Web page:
Rules of the road: GMs address the debates that drive the draft
Ask any general manager and he'll tell you that the NBA draft is equal parts art and science. When you think about it, that doesn't seem the safest method to select an asset in which millions of dollars are invested. But with every Sam Bowie and Kwame Brown who disappoint near the top of the draft, it's clear no team can avoid the gray area that surrounds every pick.
"So much depends on the team [a player] ends up with," eighth-year Nets president Rod Thorn said, "the opportunities he has, how tough he is, how mentally accessible he is to a little bit different game than he is used to, how he reacts to a bit more physical play. And players react differently. Some people aren't physically mature enough to get it done their first year. Some people aren't mentally facile enough to do it right away.
"I think if you look at anybody's draft over a 10-year period, then you'll see some good ones and some that weren't so good. Even Red Auerbach, who I consider the gold standard for drafting, all of his weren't right, either."
Aside from a select group of prospects who occasionally rise to the top of every team's draft board, most clubs find themselves weighing the pluses and minuses of players very similar in potential. Tipping the scales is a handful of decisions every organization makes about the nature of the draft: Should it be used to fill needs or accumulate talent? Are projects with untapped upside more valuable than college veterans? Does the risk of drafting an international player who might not come to the NBA for years (or at all) outweigh the potential reward when he does? Are big men more valuable than other players? Does a prospect's school matter?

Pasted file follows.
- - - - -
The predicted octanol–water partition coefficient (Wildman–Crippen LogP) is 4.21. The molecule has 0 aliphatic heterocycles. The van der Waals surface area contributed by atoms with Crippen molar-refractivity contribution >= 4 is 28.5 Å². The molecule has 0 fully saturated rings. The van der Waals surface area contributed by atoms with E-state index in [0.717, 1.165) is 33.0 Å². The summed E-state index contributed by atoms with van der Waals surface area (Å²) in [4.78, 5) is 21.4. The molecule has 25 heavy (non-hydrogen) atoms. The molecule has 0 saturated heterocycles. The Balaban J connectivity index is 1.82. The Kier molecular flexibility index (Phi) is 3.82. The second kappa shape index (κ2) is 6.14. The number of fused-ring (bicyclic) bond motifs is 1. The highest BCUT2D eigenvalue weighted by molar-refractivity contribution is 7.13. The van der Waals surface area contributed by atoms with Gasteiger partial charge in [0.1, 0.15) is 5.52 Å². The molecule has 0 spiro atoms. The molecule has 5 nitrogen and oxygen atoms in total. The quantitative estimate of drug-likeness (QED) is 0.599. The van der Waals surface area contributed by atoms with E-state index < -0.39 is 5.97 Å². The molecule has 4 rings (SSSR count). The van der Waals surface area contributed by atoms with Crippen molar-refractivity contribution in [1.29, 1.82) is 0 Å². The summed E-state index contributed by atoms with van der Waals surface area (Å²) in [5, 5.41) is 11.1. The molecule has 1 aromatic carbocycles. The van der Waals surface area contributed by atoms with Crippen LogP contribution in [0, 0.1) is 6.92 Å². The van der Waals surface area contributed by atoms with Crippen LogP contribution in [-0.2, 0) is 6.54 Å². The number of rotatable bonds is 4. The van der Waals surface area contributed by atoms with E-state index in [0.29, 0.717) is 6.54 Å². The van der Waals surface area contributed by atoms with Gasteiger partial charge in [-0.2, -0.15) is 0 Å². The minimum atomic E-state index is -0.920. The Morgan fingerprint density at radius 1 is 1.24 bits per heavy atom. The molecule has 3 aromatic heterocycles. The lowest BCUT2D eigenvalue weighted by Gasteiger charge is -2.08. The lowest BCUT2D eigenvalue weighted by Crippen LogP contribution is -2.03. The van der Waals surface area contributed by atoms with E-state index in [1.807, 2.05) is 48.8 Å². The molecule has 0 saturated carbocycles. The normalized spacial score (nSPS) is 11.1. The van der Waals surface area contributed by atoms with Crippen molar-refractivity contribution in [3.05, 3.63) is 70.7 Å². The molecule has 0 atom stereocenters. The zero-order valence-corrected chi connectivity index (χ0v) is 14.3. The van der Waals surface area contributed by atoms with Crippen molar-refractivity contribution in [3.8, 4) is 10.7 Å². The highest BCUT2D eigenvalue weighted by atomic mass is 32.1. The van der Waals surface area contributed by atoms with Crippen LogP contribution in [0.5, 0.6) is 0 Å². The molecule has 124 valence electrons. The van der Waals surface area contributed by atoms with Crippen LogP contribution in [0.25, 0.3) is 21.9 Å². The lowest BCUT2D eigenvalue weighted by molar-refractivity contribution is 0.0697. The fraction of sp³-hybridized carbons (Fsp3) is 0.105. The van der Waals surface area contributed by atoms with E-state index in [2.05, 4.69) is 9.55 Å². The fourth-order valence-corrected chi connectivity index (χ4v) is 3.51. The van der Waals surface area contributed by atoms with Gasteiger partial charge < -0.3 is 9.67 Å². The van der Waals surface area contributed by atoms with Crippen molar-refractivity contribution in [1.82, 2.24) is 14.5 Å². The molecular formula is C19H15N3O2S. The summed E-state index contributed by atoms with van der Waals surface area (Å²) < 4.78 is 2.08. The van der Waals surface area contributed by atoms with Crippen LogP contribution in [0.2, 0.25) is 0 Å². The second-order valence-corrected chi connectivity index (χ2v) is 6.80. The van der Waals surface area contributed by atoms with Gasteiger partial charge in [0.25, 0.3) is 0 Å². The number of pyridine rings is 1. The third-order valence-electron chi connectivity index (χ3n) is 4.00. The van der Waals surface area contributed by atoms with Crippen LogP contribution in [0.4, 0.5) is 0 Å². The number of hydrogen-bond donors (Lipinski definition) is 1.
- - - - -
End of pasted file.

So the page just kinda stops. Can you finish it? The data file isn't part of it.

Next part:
Answering those questions, determining the draft philosophy of a team, often dictates a club's approach on draft night.
SI.com spoke with some current GMs and team presidents to get a sense of their "rules of the road" for the key predraft debates that will shape not only Thursday night but also seasons to come.
Need vs. best player available
LeBron James doesn't come into the league every year. Neither does Greg Oden nor Kevin Durant. And even when a consensus forms about one or two players, at least 28 other teams are left deciding whether to fill that yawning gap at point guard or select the promising power forward when you already have an All-Star at the position.
"In the draft," Kings president Geoff Petrie said, "if you have your five top players [ranked] at each position and you get to the point where four of those top five guys at a position of need are gone, but one of the top guys at one of the other spots is still there, [then you have to decide] if the fifth guy on your list at one position as good as the first or second guy on the list at another one."
"Our preference has always been to start with who we think will develop into the best player and then see where it goes. It's still about talent."
While that approach would seem to offer, at best, an upgrade and, at the very least, a tradable asset should a team find itself stocked at a certain position, targeting talent over need sometimes can lead to some regrettable decisions.
The book has yet to be written on the careers of Chris Paul or Deron Williams, but it would take the most sunny of optimists to see the Hawks as a bigger threat to the NBA crown after having selected forward Marvin Williams over both point guards with the second pick in the 2005 draft.